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Changes to playoffs and other tidbits from section’s Media Day

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POSTED September 2, 2010 2:36 a.m.
STOCKTON — The Sac-Joaquin Section overhauled its postseason format for football last season and has made a few minor tweaks for 2010.

There are also changes to the playoff format for baseball, softball, soccer, water polo and team tennis.

But one of the hot topics centered on a potential change in the state’s current playoff system for boys and girls basketball.

Section Commissioner Pete Saco revealed a planned proposal that would expand the California Interscholastic Federation’s state basketball tournament by adding an Open Division that would include “up to eight” of the best — regardless of division — in Northern California.

“This is to determine THE state champion,” Saco said during the section’s annual Media Day conference at Elkhorn Country Club.

Starting last season, the SJS awards berths to the CIF Northern California Regional Championships to the four semifinalists in each of the five divisions. Previously, only two qualified — section champs and runner-ups.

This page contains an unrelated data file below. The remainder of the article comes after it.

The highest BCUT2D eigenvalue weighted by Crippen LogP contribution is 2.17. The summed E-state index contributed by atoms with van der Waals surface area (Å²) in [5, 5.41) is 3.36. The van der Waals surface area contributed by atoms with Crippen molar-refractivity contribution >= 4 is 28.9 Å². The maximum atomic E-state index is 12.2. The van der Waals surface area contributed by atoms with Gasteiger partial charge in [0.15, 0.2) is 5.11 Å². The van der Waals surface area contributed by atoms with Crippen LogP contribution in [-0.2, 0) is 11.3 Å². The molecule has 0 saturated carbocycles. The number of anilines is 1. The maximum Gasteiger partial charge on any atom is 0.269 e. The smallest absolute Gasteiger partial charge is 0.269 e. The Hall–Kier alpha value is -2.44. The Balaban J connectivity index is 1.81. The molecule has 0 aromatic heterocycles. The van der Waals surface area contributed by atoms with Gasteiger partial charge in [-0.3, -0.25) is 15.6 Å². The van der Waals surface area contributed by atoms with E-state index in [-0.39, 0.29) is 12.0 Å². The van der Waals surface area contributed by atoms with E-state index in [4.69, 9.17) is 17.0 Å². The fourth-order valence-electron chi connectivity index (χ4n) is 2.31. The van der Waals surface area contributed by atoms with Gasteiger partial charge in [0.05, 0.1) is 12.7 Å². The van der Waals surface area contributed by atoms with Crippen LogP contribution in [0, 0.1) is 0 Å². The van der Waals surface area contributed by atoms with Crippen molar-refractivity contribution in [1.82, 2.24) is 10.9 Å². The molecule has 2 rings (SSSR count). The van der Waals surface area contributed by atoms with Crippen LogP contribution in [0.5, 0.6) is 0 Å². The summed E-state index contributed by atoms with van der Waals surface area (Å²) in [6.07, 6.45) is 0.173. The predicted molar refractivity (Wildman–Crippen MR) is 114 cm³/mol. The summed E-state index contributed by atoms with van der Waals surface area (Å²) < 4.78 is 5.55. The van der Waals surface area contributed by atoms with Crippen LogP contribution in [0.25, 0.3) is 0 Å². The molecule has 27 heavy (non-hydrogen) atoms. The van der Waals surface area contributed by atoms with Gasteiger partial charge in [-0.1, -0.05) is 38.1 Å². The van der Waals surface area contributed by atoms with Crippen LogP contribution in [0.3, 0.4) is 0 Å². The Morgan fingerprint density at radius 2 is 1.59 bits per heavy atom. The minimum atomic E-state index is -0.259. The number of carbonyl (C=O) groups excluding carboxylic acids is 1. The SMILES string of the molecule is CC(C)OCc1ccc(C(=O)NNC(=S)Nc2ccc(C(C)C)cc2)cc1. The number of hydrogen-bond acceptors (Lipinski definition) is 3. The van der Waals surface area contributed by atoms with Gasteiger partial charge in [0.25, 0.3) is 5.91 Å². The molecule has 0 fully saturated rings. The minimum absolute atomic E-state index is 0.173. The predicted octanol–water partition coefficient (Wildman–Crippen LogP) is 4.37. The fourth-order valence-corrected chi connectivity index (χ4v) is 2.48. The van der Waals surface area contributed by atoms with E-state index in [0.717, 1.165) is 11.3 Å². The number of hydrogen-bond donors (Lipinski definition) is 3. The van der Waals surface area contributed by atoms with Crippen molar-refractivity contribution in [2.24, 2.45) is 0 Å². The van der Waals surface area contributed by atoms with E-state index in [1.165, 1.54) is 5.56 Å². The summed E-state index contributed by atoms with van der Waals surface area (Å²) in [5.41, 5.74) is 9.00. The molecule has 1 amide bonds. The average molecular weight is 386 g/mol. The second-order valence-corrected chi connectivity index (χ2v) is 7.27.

In the 2008-09 season, East Union High enjoyed one of the school’s finest seasons in girls basketball, going 27-3. A 90-35 loss in the SJS Division III playoff semifinals to Stockton’s parochial powerhouse, St. Mary’s, widely regarded as one of the nation’s best teams in recent years, made for a sour end to what was otherwise a fantastic season for the Lancers.

It is instances such as that that have inspired Saco to come up with the proposed Open Division tournament.

The Open Division would feature the state’s powerhouse programs, be they private schools or public schools, large schools or small.

Saco shared some of the proposed criteria for qualifying teams, such as consecutive section championships and NorCal playoff berths. If a team won its first-ever section title one year, it would not be considered for the Open Division the next.

That would surely draw plenty of interesting contests that would otherwise not be established in the current format.

Last year, St. Mary’s and Mater Dei of Santa Ana were considered to be the state’s two best girls basketball teams. Some ranked them the top two nationally.

Even though Mater Dei edged St. Mary’s in a prestigious Nike Tournament of Champions in Arizona, both teams finished the season with one loss and many still believed the latter to be  the country’s No. 1 team.

Come playoff time, there was no way of settling the argument. Mater Dei was pitted against other Division II schools on its way to winning a state title, while St. Mary’s did the same in Division III.

Saco admitted that the addition of an Open Division would dilute the rest of the playoffs. Some of the best small schools, some would argue, would not be showcased in the Division IV and V tournaments, and the state champions there wouldn’t truly be considered the best in that particular division.